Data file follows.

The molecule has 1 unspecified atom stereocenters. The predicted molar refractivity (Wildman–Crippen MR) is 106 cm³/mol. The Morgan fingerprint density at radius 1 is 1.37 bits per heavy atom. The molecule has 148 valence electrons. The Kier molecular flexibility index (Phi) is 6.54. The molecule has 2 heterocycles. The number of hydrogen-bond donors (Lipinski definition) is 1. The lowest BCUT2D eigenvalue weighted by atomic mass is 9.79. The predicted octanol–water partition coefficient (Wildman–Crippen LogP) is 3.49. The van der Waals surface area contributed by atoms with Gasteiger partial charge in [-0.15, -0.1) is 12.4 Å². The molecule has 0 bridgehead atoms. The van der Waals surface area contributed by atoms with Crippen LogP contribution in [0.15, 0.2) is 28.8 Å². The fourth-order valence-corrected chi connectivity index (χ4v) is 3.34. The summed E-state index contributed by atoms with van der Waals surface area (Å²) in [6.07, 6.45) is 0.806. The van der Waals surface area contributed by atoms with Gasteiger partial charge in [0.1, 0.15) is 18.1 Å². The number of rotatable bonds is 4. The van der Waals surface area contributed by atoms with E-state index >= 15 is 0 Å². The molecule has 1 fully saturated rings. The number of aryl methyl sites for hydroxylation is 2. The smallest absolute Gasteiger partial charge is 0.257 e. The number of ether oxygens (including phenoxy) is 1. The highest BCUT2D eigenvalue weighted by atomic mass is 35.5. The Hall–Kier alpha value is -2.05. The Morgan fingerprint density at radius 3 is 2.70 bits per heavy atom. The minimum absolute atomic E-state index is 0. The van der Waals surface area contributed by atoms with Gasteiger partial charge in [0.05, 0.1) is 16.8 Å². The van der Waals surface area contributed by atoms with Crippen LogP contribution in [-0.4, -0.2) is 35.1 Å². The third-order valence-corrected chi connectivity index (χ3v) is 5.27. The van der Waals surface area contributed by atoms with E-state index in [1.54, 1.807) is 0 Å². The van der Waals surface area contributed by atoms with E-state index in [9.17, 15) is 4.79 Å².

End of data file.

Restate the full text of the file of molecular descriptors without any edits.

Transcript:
The molecule has 1 unspecified atom stereocenters. The predicted molar refractivity (Wildman–Crippen MR) is 106 cm³/mol. The Morgan fingerprint density at radius 1 is 1.37 bits per heavy atom. The molecule has 148 valence electrons. The Kier molecular flexibility index (Phi) is 6.54. The molecule has 2 heterocycles. The number of hydrogen-bond donors (Lipinski definition) is 1. The lowest BCUT2D eigenvalue weighted by atomic mass is 9.79. The predicted octanol–water partition coefficient (Wildman–Crippen LogP) is 3.49. The van der Waals surface area contributed by atoms with Gasteiger partial charge in [-0.15, -0.1) is 12.4 Å². The molecule has 0 bridgehead atoms. The van der Waals surface area contributed by atoms with Crippen LogP contribution in [0.15, 0.2) is 28.8 Å². The fourth-order valence-corrected chi connectivity index (χ4v) is 3.34. The summed E-state index contributed by atoms with van der Waals surface area (Å²) in [6.07, 6.45) is 0.806. The van der Waals surface area contributed by atoms with Gasteiger partial charge in [0.1, 0.15) is 18.1 Å². The number of rotatable bonds is 4. The van der Waals surface area contributed by atoms with E-state index >= 15 is 0 Å². The molecule has 1 fully saturated rings. The number of aryl methyl sites for hydroxylation is 2. The smallest absolute Gasteiger partial charge is 0.257 e. The number of ether oxygens (including phenoxy) is 1. The highest BCUT2D eigenvalue weighted by atomic mass is 35.5. The Hall–Kier alpha value is -2.05. The Morgan fingerprint density at radius 3 is 2.70 bits per heavy atom. The minimum absolute atomic E-state index is 0. The van der Waals surface area contributed by atoms with Gasteiger partial charge in [0.05, 0.1) is 16.8 Å². The van der Waals surface area contributed by atoms with Crippen LogP contribution in [-0.4, -0.2) is 35.1 Å². The third-order valence-corrected chi connectivity index (χ3v) is 5.27. The van der Waals surface area contributed by atoms with E-state index in [1.54, 1.807) is 0 Å². The van der Waals surface area contributed by atoms with E-state index in [9.17, 15) is 4.79 Å².